Sunday, October 31, 2010

Day 57 - One More Day till Nano!

I'm so excited! I've been thinking about my plot, making plans for the kick-off party and talking to a lot of people about what the pros and cons of a month of uninterrupted, edit-free novelling.

If you haven't joined up yet, go to and get a wriggle on!

Word count - 214

Day 56 - Rocking Out

Rock Band 3 kicks some serious butt. I sang for hours, my voice was so hoarse! But for a short time I had the glory of knowing I was ranked number 2 in the world for one of the songs.

My friend doesn't have the keyboard peripheral yet - I'm looking forward to having a go at that. I would say that the singing seems to get easier with each iteration of the game. A couple of my friends and I started on medium (which is about my level in Rock Band 2 - I can do maybe 3 songs on expert) but by the end of the evening we'd just switched to playing on expert and we were consistently scoring in the 90% range.

One minor annoyance was that they seem to have removed the ability to navigate in the menu via the drum-kit. You have to use the d-pad, which is much less fun.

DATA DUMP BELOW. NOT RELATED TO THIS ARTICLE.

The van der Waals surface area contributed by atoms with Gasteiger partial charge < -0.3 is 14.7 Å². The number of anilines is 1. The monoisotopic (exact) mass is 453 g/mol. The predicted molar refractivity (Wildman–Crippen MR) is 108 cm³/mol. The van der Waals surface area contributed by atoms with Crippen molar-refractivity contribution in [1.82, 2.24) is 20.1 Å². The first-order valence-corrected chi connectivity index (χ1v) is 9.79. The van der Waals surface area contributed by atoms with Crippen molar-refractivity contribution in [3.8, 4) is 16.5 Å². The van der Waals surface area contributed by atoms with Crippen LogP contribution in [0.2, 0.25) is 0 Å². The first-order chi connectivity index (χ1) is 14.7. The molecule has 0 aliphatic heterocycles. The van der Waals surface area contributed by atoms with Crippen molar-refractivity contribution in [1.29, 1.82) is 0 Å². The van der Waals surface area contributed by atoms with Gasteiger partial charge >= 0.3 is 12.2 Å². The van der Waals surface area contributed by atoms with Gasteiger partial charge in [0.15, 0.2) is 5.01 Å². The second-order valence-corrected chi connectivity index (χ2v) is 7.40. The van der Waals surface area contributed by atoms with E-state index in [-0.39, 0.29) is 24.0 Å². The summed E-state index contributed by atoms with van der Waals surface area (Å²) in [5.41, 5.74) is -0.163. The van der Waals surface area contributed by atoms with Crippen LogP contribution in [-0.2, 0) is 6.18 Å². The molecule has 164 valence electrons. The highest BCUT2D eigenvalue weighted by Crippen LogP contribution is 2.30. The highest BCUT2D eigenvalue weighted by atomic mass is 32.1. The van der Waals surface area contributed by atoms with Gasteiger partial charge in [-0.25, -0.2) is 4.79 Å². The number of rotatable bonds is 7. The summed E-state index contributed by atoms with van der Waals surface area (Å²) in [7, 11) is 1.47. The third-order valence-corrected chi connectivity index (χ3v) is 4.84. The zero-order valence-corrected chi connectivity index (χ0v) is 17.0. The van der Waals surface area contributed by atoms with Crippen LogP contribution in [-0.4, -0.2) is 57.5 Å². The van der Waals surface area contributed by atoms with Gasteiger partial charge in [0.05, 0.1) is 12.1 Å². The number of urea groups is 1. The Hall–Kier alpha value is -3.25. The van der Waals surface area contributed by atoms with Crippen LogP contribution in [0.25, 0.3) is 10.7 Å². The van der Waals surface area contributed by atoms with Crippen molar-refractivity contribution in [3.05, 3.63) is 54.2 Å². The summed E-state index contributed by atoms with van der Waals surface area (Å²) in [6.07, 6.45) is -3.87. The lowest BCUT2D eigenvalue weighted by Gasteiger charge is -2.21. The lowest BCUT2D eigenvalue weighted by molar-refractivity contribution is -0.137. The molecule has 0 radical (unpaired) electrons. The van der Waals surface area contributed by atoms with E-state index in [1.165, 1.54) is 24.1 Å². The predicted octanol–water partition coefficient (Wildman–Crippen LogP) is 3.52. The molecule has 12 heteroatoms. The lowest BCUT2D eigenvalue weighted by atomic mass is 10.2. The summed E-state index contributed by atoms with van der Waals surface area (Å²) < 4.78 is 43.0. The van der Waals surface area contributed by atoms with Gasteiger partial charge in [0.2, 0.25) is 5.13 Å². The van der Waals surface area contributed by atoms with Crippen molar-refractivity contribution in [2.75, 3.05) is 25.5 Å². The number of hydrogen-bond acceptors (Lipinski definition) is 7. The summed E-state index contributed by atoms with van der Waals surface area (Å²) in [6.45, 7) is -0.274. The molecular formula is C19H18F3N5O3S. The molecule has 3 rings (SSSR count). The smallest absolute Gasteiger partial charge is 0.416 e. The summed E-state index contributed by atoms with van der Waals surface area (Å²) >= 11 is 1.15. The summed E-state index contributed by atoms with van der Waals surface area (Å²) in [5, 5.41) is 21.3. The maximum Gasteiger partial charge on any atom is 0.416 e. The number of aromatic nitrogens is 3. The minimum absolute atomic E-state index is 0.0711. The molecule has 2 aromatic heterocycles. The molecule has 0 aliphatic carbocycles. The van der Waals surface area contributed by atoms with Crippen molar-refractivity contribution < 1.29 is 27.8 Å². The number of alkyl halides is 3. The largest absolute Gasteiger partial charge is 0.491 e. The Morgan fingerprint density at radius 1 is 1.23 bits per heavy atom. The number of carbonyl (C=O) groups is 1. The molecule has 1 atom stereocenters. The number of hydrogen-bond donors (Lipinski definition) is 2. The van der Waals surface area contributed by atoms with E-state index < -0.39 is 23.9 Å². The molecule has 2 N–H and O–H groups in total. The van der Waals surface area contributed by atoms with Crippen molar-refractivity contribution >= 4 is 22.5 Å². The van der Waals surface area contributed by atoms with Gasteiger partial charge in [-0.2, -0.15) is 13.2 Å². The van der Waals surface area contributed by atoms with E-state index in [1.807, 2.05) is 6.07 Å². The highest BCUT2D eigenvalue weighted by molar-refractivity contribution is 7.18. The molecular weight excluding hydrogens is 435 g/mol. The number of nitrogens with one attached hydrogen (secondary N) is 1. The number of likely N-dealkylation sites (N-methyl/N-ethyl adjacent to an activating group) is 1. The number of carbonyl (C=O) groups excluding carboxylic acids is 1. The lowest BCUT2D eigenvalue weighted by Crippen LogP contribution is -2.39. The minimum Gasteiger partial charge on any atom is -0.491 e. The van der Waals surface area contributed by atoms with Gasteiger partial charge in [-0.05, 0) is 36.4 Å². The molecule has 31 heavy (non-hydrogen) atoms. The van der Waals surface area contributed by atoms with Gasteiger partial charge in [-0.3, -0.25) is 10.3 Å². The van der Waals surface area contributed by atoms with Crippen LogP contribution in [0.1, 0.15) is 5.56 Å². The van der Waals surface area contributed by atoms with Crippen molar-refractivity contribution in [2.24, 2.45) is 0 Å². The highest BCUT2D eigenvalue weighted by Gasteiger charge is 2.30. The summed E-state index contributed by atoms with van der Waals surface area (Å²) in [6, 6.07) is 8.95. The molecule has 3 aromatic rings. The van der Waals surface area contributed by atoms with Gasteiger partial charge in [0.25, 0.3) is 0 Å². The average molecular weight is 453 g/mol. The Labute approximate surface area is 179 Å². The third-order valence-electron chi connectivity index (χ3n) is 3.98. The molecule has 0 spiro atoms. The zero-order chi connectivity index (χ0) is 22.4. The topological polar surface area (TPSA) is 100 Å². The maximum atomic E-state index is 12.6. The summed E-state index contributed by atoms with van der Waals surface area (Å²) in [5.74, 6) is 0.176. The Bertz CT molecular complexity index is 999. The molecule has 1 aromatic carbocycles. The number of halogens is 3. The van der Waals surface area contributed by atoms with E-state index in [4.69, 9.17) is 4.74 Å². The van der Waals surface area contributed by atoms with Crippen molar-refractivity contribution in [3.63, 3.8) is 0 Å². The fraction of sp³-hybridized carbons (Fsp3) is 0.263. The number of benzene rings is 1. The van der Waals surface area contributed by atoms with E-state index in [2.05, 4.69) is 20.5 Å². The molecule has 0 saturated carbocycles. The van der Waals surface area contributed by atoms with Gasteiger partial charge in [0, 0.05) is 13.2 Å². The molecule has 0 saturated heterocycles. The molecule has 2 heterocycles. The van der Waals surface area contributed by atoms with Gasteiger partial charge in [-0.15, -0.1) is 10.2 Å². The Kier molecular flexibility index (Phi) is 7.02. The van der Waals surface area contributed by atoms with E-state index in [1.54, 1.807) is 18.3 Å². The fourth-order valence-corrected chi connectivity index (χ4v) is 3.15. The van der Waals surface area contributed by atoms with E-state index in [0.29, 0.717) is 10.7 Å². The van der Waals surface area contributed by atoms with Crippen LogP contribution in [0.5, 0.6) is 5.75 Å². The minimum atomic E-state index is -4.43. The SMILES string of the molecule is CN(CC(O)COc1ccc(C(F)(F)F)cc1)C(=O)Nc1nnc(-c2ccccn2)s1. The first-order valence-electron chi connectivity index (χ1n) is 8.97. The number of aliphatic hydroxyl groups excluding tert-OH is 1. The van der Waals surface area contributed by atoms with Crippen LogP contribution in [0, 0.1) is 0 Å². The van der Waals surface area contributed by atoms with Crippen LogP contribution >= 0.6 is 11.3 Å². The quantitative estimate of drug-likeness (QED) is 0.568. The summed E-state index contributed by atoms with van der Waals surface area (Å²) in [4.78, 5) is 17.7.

Word count - 0

Friday, October 29, 2010

Days 54 and 55 - NaNoWriMo Ate My Soul

Well, if by "soul" I mean "sole amount of writing time I get" :-)

I love being an ML, it's fun and interesting and I'm naturally bossy so it's good to have something to organise. But it does take a little of my writing time, especially in the week leading up!

Speaking of which though, I am so excited about November! Woot woot!

Word count - 0

Tuesday, October 26, 2010

Day 53 - The Beauty of Georgette Heyer

My mum once told me that she had some books she knew I would love. Being a teenager, I responded with "Bah! I'll thank you to keep your foolish Regency romances to yourself!"

A few years later and I actually ended up reading one of the Georgette Heyer novels my mother had been so keen on. I was hooked immediately. She is an exceptional writer - her pacing, characterisation, use of language, everything is perfect. I own all of her novels now, and I'm a bit sad about it because I've been reduced to just re-reading them over and over again.